What's in store on Election Day?

Who knows what the future holds in the next four days?

Americans are going to elect a new Congress, several governors and thousands of county commissioners, sheriffs, constables (in Texas at least — ugh!) and assorted lower-level government officials.

Everyone who follows this stuff, though, has their eyes on the U.S. Senate. Will it swing from Democratic control to Republican? Virtually everyone who isn’t a dedicated Democratic Party operative thinks it’s a done deal.

Here’s what we ought to look for on election night to determine how strong the tide will be.

The earliest poll closings will be back east. In New Hampshire, Democratic Sen. Jeanne Shaheen is being challenged strongly by carpetbagger Republican Scott Brown, who lost his Senate seat in Massachusetts and then moved to New Hampshire because he wants to serve in the Senate from another state. If the race is too close to call when the polls close — or if Brown is declared the winner — in the Granite State, Democrats are going to lose big.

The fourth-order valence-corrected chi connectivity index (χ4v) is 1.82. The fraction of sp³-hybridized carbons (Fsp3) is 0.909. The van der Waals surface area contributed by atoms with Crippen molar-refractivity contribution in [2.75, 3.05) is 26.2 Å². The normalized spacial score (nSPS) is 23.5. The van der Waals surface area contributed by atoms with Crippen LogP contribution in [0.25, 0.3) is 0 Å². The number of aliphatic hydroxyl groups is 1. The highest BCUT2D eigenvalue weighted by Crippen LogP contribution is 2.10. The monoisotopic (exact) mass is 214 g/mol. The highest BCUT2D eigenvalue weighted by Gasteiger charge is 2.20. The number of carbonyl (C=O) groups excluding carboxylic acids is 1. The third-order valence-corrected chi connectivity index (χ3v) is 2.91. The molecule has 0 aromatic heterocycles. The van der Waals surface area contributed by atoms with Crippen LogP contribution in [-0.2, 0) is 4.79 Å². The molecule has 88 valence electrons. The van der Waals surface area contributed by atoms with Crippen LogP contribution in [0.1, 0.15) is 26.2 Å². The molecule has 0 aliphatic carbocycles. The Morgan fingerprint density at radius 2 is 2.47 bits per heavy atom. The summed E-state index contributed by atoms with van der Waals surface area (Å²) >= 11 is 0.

Look for something similar to happen in North Carolina, where Democratic Sen. Kay Hagen is being challenged by tea party Republican Thom Tillis. If Tillis is declared the winner outright when the polls close, turn out the lights — as Dandy Don Meredith used to say — the party’s over.

OK, one more key race to ponder. Down yonder in Georgia could tell us something. If Democratic challenger Michelle Nunn defeats Republican foe David Perdue for that state’s Senate seat, then we’ve got something quite different going on. The seat has been in GOP hands. Both of these candidates are kin to political giants in Georgia: Michelle’s dad is former Sen. Sam Nunn; David’s cousin is former Gov. Sonny Perdue. Talk about dynasty politics, right?

These early races could determine how much of the rest of the country will go.

Texas’s Senate race between GOP incumbent John Cornyn and Democrat David Alameel? That one’s over.

The GOP tide has yet to build in the eyes of many observers. We’ll know in due course whether the swells are growing across the country or whether the Senate flips with a slim majority turning up on the Republican side of the chamber.

If the Senate turns Republican Red when all the ballots are counted, then the game changes. We’ll have to see how these folks intend to actually govern and whether they can rise beyond the role of obstructionists.

I’m waiting anxiously.